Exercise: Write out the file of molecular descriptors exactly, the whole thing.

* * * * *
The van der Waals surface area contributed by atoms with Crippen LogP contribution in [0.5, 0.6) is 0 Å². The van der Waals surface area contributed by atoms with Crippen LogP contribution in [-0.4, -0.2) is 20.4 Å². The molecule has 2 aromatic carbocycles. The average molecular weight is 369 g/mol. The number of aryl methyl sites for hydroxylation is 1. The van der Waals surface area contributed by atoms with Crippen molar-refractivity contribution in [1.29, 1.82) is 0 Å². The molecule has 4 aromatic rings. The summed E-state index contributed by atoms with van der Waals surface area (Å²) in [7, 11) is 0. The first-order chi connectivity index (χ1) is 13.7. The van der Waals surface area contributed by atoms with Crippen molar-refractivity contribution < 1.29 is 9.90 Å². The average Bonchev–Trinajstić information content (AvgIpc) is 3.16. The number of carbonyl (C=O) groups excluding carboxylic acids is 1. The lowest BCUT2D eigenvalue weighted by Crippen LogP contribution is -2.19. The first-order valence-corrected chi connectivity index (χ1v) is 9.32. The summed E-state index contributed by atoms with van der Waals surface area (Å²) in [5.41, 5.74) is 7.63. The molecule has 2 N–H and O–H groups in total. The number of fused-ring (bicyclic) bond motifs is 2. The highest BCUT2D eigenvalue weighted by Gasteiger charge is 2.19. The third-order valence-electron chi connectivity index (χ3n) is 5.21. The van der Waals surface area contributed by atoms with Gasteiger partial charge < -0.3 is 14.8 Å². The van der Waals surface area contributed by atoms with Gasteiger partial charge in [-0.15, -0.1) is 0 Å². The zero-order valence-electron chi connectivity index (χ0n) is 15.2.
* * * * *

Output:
The van der Waals surface area contributed by atoms with Crippen LogP contribution in [0.5, 0.6) is 0 Å². The van der Waals surface area contributed by atoms with Crippen LogP contribution in [-0.4, -0.2) is 20.4 Å². The molecule has 2 aromatic carbocycles. The average molecular weight is 369 g/mol. The number of aryl methyl sites for hydroxylation is 1. The van der Waals surface area contributed by atoms with Crippen molar-refractivity contribution in [1.29, 1.82) is 0 Å². The molecule has 4 aromatic rings. The summed E-state index contributed by atoms with van der Waals surface area (Å²) in [7, 11) is 0. The first-order chi connectivity index (χ1) is 13.7. The van der Waals surface area contributed by atoms with Crippen molar-refractivity contribution < 1.29 is 9.90 Å². The average Bonchev–Trinajstić information content (AvgIpc) is 3.16. The number of carbonyl (C=O) groups excluding carboxylic acids is 1. The lowest BCUT2D eigenvalue weighted by Crippen LogP contribution is -2.19. The first-order valence-corrected chi connectivity index (χ1v) is 9.32. The summed E-state index contributed by atoms with van der Waals surface area (Å²) in [5.41, 5.74) is 7.63. The molecule has 2 N–H and O–H groups in total. The number of fused-ring (bicyclic) bond motifs is 2. The highest BCUT2D eigenvalue weighted by Gasteiger charge is 2.19. The third-order valence-electron chi connectivity index (χ3n) is 5.21. The van der Waals surface area contributed by atoms with Gasteiger partial charge < -0.3 is 14.8 Å². The van der Waals surface area contributed by atoms with Gasteiger partial charge in [-0.15, -0.1) is 0 Å². The zero-order valence-electron chi connectivity index (χ0n) is 15.2.